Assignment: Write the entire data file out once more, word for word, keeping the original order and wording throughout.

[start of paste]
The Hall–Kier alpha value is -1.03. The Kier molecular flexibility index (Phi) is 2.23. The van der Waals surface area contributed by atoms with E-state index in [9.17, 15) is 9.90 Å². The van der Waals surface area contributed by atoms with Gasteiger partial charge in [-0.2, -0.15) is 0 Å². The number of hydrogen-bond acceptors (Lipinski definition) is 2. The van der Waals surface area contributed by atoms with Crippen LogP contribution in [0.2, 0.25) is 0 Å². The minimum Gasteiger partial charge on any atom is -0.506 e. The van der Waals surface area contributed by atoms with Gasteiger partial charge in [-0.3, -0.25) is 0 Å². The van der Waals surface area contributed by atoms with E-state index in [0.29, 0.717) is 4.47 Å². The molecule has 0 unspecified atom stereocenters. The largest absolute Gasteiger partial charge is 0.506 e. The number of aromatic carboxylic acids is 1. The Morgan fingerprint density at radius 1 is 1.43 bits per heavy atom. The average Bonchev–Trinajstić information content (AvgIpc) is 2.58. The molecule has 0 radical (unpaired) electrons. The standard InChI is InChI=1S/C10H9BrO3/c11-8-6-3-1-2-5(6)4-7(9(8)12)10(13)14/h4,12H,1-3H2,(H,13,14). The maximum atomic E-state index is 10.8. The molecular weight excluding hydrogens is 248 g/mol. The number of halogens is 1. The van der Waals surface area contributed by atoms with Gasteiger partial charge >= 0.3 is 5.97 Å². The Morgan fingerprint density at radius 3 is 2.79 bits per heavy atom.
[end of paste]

The Hall–Kier alpha value is -1.03. The Kier molecular flexibility index (Phi) is 2.23. The van der Waals surface area contributed by atoms with E-state index in [9.17, 15) is 9.90 Å². The van der Waals surface area contributed by atoms with Gasteiger partial charge in [-0.2, -0.15) is 0 Å². The number of hydrogen-bond acceptors (Lipinski definition) is 2. The van der Waals surface area contributed by atoms with Crippen LogP contribution in [0.2, 0.25) is 0 Å². The minimum Gasteiger partial charge on any atom is -0.506 e. The van der Waals surface area contributed by atoms with Gasteiger partial charge in [-0.3, -0.25) is 0 Å². The van der Waals surface area contributed by atoms with E-state index in [0.29, 0.717) is 4.47 Å². The molecule has 0 unspecified atom stereocenters. The largest absolute Gasteiger partial charge is 0.506 e. The number of aromatic carboxylic acids is 1. The Morgan fingerprint density at radius 1 is 1.43 bits per heavy atom. The average Bonchev–Trinajstić information content (AvgIpc) is 2.58. The molecule has 0 radical (unpaired) electrons. The standard InChI is InChI=1S/C10H9BrO3/c11-8-6-3-1-2-5(6)4-7(9(8)12)10(13)14/h4,12H,1-3H2,(H,13,14). The maximum atomic E-state index is 10.8. The molecular weight excluding hydrogens is 248 g/mol. The number of halogens is 1. The van der Waals surface area contributed by atoms with Gasteiger partial charge >= 0.3 is 5.97 Å². The Morgan fingerprint density at radius 3 is 2.79 bits per heavy atom.